Drawing the line : the legal status and treatment of the 17-year-old accused in Queensland
Seventeen year olds who come into contact with the police in Queensland are classified as adults and are not afforded the protections available under the Youth Justice Act 1992 (Qld) (YJA). As with any other adult, their offences are dealt with under a raft of legislative provisions including the Criminal Code 1889 (Qld) (the Code), the Police Powers and Responsibilities Act 2000 (Qld) (PPRA) and the Penalties and Sentences Act 1992 (Qld) (PSA). This article argues that this situation is unfair and contravenes international human rights agreements which Australia has ratified, in particular the United Nations Convention on the Rights of the Child (CROC). Article 1 of that Convention defines a child as a person under the age of 18. The youth offences legislation in Queensland only applies to those who have not yet turned 17. This article examines the effects of this anomaly in Queensland, focusing in particular on the pre-adjudication treatment of ‘17 year old adults’.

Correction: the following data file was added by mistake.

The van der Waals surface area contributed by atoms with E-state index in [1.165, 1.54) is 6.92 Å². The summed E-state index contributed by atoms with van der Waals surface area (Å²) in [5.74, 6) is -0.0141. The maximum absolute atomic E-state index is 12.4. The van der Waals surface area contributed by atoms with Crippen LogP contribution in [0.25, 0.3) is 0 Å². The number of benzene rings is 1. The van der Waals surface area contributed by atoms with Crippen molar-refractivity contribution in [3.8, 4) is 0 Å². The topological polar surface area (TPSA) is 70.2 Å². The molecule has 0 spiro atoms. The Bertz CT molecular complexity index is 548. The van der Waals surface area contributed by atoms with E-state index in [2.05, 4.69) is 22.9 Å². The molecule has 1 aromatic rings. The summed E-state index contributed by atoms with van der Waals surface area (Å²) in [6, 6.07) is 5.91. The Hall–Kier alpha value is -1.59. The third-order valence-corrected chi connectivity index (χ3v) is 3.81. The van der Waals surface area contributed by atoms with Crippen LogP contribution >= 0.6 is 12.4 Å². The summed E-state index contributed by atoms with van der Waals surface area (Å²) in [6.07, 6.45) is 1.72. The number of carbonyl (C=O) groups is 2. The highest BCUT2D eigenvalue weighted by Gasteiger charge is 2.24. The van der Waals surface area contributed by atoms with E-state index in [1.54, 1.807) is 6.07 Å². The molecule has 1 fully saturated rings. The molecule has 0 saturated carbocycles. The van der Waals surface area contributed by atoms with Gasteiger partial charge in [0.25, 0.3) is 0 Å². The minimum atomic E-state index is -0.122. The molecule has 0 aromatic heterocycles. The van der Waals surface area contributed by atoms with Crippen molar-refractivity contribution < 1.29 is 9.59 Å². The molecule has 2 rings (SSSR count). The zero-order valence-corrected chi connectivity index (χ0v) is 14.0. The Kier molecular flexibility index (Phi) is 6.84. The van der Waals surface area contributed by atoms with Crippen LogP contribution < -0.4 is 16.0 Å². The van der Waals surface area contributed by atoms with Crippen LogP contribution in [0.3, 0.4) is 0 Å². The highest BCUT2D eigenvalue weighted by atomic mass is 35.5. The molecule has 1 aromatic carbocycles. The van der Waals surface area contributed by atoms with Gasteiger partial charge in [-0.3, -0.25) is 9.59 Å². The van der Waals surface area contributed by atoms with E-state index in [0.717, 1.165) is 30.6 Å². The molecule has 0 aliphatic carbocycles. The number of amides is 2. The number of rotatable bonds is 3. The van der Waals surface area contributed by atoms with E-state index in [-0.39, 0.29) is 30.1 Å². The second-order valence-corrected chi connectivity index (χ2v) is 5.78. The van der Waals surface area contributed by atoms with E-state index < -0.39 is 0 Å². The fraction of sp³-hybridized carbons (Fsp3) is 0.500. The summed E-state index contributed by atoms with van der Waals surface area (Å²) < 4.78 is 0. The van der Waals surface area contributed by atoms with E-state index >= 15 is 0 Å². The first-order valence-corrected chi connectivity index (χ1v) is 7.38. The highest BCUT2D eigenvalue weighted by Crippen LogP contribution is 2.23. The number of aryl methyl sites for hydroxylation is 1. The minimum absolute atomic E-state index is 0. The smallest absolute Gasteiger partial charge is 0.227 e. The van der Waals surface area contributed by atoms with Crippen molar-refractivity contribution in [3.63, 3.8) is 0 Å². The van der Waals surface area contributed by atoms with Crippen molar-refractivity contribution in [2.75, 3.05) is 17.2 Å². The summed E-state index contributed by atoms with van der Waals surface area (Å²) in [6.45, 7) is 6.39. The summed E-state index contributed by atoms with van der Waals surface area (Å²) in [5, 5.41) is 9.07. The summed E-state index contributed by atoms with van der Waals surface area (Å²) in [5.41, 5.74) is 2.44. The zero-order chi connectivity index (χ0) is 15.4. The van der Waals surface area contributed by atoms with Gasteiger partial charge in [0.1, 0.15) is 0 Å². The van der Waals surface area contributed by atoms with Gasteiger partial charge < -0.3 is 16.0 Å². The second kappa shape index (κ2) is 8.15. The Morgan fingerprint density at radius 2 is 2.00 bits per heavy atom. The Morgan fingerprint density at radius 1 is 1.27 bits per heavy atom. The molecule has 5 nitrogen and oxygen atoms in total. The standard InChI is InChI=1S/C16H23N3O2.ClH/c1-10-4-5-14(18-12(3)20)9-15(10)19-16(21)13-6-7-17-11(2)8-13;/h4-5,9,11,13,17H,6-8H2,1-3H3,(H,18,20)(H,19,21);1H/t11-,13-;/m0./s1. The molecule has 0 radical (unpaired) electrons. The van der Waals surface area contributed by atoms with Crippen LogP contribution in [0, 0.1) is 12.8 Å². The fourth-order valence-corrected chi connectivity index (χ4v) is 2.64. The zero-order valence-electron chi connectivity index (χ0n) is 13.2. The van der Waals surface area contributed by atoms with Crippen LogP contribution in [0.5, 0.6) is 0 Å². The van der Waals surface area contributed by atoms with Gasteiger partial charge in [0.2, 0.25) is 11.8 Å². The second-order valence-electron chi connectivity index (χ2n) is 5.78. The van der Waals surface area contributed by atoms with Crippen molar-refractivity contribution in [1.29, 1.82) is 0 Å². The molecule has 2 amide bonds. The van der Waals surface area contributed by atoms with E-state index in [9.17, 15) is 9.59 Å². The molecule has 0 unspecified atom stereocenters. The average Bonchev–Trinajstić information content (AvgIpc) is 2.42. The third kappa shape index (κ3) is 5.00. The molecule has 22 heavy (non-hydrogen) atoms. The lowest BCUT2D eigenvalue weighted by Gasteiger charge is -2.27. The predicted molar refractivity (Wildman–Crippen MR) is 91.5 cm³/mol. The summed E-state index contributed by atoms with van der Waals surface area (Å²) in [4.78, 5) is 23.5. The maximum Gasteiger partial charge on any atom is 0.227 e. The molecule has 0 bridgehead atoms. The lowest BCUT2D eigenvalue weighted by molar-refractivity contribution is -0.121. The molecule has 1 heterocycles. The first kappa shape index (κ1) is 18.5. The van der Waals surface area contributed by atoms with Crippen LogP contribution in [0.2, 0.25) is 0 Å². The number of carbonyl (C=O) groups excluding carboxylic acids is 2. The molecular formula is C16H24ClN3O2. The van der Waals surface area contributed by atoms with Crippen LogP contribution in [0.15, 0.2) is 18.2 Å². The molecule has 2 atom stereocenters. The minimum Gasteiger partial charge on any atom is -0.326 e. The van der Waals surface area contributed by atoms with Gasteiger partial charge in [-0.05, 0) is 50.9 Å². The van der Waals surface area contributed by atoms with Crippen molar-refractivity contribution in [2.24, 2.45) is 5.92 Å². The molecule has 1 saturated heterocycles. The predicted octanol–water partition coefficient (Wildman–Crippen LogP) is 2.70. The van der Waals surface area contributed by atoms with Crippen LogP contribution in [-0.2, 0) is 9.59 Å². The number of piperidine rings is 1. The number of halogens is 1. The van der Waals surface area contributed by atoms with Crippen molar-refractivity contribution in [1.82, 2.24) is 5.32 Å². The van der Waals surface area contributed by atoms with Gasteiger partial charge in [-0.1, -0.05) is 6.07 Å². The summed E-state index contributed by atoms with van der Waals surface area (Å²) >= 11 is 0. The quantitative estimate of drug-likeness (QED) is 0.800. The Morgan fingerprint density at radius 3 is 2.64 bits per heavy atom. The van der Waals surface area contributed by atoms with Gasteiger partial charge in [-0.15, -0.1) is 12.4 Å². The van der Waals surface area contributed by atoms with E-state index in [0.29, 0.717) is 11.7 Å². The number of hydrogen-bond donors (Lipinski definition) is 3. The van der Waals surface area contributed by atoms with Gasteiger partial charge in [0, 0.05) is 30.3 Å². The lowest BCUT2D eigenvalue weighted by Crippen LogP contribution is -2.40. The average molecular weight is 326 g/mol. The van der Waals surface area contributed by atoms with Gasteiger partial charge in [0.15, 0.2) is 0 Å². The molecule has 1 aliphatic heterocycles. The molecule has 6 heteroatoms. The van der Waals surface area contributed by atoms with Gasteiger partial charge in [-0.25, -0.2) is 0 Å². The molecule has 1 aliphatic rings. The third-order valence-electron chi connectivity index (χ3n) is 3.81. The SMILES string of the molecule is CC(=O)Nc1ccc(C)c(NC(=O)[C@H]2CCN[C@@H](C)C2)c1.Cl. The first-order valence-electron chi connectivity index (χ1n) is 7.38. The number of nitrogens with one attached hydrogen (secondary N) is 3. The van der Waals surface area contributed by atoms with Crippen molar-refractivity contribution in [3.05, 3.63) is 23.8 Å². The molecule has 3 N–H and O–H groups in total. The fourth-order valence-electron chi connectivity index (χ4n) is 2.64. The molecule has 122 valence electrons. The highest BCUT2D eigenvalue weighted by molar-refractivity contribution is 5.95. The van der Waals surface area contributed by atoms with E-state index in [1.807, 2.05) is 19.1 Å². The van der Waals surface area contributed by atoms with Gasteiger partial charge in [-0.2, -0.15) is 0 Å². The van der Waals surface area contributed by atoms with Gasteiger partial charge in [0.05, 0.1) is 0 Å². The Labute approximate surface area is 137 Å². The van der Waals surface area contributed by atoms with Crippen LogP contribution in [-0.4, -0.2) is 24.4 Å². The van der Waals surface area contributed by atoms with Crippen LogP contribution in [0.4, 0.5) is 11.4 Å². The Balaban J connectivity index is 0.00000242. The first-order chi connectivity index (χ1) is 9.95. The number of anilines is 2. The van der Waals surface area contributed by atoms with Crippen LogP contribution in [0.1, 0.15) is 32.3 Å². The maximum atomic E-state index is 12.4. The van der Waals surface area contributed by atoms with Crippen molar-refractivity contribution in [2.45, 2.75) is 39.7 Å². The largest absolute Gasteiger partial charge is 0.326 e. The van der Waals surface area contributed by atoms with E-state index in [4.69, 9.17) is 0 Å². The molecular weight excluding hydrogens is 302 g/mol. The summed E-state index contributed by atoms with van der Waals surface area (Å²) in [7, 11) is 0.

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|Item Type:||Journal Article|
|Keywords:||juvenile justice, 17-year-olds, Youth Justice Act 1992 (Qld), UN Convention on the Rights of the Child|
|Subjects:||Australian and New Zealand Standard Research Classification > LAW AND LEGAL STUDIES (180000) > LAW (180100) > Criminal Law and Procedure (180110)|
|Divisions:||Current > QUT Faculties and Divisions > Faculty of Law
Current > Schools > School of Law
|Copyright Owner:||Copyright 2012 LexisNexis|
|Deposited On:||10 Jan 2012 22:27|
|Last Modified:||24 Dec 2014 04:31|
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